This is not simple math like finding the value of x in the equation x+2=10. This is much more complex, with all the calculus symbols such as dy/dx, epsilon and derivative of derivatives appearing in one big equation. It may be even like the game ‘Go’, which the Chinese know how to play.
Well, we are talking about yesterday’s massive show of force by China, the superpower 2.0, at the ceremony to mark the 70th anniversary of the end of World War II in Asia or Japan’s defeat, for which 14 million Chinese paid with their lives – an underreported casualty figure second only to Russia’s 20 million.
The calculus proportion confusion is because China appears to be mysteriously hawkish and dovish at the same time, engaging in rocket-rattling with the very nations with whom it seeks improved trade relations and closer economic ties. On the one hand it goes with the West in matters such as the Iran nuclear deal and the Ukrainian crisis. But on the other, it defeats and frustrates the West’s efforts to punish countries such as Russia, Syria, Sudan and Zimbabwe over alleged human rights violations or war crimes. In short, China’s economic equation considers even the enemy as a friend. The military equation takes a totally different outlook with a different set of rules, though in both equations, the decisive or the Highest Common factor, to use the math terminology, is China’s national interest.
Military vehicles carrying DF-21D missiles are displayed in a military parade at Tiananmen Square in Beijing yesterday, to mark the 70th anniversary of victory over Japan and the end of World War II. AFP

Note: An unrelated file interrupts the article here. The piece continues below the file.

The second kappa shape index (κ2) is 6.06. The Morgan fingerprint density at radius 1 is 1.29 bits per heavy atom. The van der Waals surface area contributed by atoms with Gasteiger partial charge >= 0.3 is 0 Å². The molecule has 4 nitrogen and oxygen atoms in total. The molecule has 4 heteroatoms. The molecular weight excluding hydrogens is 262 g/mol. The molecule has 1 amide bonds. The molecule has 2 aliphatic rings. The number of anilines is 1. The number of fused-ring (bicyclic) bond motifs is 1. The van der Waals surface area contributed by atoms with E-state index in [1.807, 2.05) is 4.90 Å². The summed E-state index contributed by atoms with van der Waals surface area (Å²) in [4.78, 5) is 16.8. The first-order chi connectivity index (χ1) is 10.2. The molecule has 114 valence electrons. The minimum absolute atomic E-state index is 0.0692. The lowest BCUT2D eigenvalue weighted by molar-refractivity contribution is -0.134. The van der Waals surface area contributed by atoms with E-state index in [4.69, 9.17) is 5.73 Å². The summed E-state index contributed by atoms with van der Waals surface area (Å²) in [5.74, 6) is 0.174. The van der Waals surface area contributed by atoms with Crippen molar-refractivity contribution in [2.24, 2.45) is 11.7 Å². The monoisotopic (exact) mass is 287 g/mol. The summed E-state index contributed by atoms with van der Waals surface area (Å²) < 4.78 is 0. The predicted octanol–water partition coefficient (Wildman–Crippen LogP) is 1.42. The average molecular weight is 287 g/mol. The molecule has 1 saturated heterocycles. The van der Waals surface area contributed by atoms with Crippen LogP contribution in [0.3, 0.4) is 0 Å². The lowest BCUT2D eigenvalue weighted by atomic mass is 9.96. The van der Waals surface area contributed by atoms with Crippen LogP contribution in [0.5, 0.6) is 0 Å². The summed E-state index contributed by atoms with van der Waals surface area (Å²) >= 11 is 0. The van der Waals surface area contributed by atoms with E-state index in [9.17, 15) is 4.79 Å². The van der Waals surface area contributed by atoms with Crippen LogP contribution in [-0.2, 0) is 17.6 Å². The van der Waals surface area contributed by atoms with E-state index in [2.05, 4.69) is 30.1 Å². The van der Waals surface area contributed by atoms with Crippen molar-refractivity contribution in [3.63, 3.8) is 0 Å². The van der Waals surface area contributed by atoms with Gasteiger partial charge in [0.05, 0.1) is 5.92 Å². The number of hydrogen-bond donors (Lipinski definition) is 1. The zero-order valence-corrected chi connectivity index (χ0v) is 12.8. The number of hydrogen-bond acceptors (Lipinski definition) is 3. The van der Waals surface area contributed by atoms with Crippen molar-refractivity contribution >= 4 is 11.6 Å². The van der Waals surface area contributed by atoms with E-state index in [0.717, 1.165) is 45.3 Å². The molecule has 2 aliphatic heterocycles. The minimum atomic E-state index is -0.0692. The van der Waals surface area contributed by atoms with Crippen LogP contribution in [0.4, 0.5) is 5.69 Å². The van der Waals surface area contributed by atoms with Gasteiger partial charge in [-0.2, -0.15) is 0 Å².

The Beijing ceremony which showcased the latest weapons in China’s arsenal sent a subtle but tough message to all those who had miscalculated China’s strength and failed to show due respect.
On show were Dongfeng 21D missiles, also known as carrier killers, which are capable of destroying an aircraft carrier warship with one hit. Also paraded were Dongfeng 26 and Intercontinental Ballistic missiles such as Dongfeng 5B and Dongfeng 31A with their range varying from 1,000 km to 4,000 km plus. The United States, take note. Your aircraft carriers and military bases in the Indian and Pacific Oceans are no longer safe. These medium and long range missiles have a low trajectory and therefore are difficult to intercept.
Also on display at the well-choreographed ceremony -- with even the usually smoggy skies over Beijing being turned into a clear blue sky -- were attack aircraft and state-of-the-art battle tanks – all made in China. Almost 85 percent of these weapons were shown to the public for the first time.
China, which is today the world’s third largest arms seller, was not showing off these weapons only to win new customers. Most of these weapons are strategic assets, the secrets of which China won’t let anyone know and therefore are not on sale. These weapons carry a deterrent value in that they dissuade China’s neighbours from becoming bold or adventurous over territorial disputes. They tell the US that President Barak Obama’s Pivot East military strategy aimed at checking China’s military growth is all but a futile exercise.
But these signals were couched in President Xi Jinping’s message just before the start of the military parade. Perhaps, Xi believes that peace can be brought about by the mere display of China’s military might. He told yesterday’s ceremony at Tiananmen Square that he would cut troop levels by 300,000 or 13 percent of China’s 2.3 million strong military – the world’s number one in terms of troop strength.